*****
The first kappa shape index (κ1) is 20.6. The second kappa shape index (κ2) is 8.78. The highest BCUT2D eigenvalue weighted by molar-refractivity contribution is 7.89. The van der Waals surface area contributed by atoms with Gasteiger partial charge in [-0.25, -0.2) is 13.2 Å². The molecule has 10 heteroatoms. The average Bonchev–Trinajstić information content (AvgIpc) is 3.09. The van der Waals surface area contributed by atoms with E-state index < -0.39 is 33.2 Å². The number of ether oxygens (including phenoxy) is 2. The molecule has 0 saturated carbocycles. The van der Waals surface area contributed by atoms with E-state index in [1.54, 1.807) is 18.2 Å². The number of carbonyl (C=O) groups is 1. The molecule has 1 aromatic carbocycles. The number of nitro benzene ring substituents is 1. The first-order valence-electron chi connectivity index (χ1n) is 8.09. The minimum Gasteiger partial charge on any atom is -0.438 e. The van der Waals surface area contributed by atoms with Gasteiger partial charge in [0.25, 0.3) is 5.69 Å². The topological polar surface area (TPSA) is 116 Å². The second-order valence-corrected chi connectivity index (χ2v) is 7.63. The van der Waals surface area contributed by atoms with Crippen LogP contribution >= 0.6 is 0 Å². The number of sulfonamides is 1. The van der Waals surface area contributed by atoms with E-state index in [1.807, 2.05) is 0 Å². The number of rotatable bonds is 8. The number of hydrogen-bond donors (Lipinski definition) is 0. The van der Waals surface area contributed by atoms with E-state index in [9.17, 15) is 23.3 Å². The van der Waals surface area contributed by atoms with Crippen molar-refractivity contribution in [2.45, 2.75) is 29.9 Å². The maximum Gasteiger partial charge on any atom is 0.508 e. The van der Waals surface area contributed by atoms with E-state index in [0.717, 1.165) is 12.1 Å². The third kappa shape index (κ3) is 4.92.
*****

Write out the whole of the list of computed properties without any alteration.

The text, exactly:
The first kappa shape index (κ1) is 20.6. The second kappa shape index (κ2) is 8.78. The highest BCUT2D eigenvalue weighted by molar-refractivity contribution is 7.89. The van der Waals surface area contributed by atoms with Gasteiger partial charge in [-0.25, -0.2) is 13.2 Å². The molecule has 10 heteroatoms. The average Bonchev–Trinajstić information content (AvgIpc) is 3.09. The van der Waals surface area contributed by atoms with E-state index < -0.39 is 33.2 Å². The number of ether oxygens (including phenoxy) is 2. The molecule has 0 saturated carbocycles. The van der Waals surface area contributed by atoms with E-state index in [1.54, 1.807) is 18.2 Å². The number of carbonyl (C=O) groups is 1. The molecule has 1 aromatic carbocycles. The number of nitro benzene ring substituents is 1. The first-order valence-electron chi connectivity index (χ1n) is 8.09. The minimum Gasteiger partial charge on any atom is -0.438 e. The van der Waals surface area contributed by atoms with Gasteiger partial charge in [0.25, 0.3) is 5.69 Å². The topological polar surface area (TPSA) is 116 Å². The second-order valence-corrected chi connectivity index (χ2v) is 7.63. The van der Waals surface area contributed by atoms with Crippen LogP contribution >= 0.6 is 0 Å². The number of sulfonamides is 1. The van der Waals surface area contributed by atoms with E-state index in [1.807, 2.05) is 0 Å². The number of rotatable bonds is 8. The number of hydrogen-bond donors (Lipinski definition) is 0. The van der Waals surface area contributed by atoms with E-state index in [9.17, 15) is 23.3 Å². The van der Waals surface area contributed by atoms with Crippen molar-refractivity contribution in [2.45, 2.75) is 29.9 Å². The maximum Gasteiger partial charge on any atom is 0.508 e. The van der Waals surface area contributed by atoms with E-state index in [0.717, 1.165) is 12.1 Å². The third kappa shape index (κ3) is 4.92.